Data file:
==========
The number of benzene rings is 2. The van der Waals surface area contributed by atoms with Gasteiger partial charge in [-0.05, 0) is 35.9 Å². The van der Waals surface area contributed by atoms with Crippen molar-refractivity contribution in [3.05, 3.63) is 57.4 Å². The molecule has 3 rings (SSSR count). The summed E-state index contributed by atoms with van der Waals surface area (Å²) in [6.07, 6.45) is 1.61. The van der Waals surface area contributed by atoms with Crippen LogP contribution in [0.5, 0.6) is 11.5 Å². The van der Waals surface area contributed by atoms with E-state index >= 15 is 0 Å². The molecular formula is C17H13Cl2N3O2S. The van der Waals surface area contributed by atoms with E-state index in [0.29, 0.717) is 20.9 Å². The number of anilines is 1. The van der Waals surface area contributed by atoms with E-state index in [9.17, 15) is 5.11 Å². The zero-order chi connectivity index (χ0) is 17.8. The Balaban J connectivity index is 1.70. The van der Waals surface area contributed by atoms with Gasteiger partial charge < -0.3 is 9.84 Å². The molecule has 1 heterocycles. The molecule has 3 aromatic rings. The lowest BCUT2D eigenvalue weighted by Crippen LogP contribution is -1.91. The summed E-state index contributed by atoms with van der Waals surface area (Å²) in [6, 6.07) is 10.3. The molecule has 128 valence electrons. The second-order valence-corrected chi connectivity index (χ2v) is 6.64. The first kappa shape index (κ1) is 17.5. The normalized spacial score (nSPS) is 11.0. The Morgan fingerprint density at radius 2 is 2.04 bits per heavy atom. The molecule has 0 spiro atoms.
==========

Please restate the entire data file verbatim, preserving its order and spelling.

The number of benzene rings is 2. The van der Waals surface area contributed by atoms with Gasteiger partial charge in [-0.05, 0) is 35.9 Å². The van der Waals surface area contributed by atoms with Crippen molar-refractivity contribution in [3.05, 3.63) is 57.4 Å². The molecule has 3 rings (SSSR count). The summed E-state index contributed by atoms with van der Waals surface area (Å²) in [6.07, 6.45) is 1.61. The van der Waals surface area contributed by atoms with Crippen LogP contribution in [0.5, 0.6) is 11.5 Å². The van der Waals surface area contributed by atoms with E-state index >= 15 is 0 Å². The molecular formula is C17H13Cl2N3O2S. The van der Waals surface area contributed by atoms with E-state index in [0.29, 0.717) is 20.9 Å². The number of anilines is 1. The van der Waals surface area contributed by atoms with E-state index in [9.17, 15) is 5.11 Å². The zero-order chi connectivity index (χ0) is 17.8. The Balaban J connectivity index is 1.70. The van der Waals surface area contributed by atoms with Gasteiger partial charge < -0.3 is 9.84 Å². The molecule has 1 heterocycles. The molecule has 3 aromatic rings. The lowest BCUT2D eigenvalue weighted by Crippen LogP contribution is -1.91. The summed E-state index contributed by atoms with van der Waals surface area (Å²) in [6, 6.07) is 10.3. The molecule has 128 valence electrons. The second-order valence-corrected chi connectivity index (χ2v) is 6.64. The first kappa shape index (κ1) is 17.5. The normalized spacial score (nSPS) is 11.0. The Morgan fingerprint density at radius 2 is 2.04 bits per heavy atom. The molecule has 0 spiro atoms.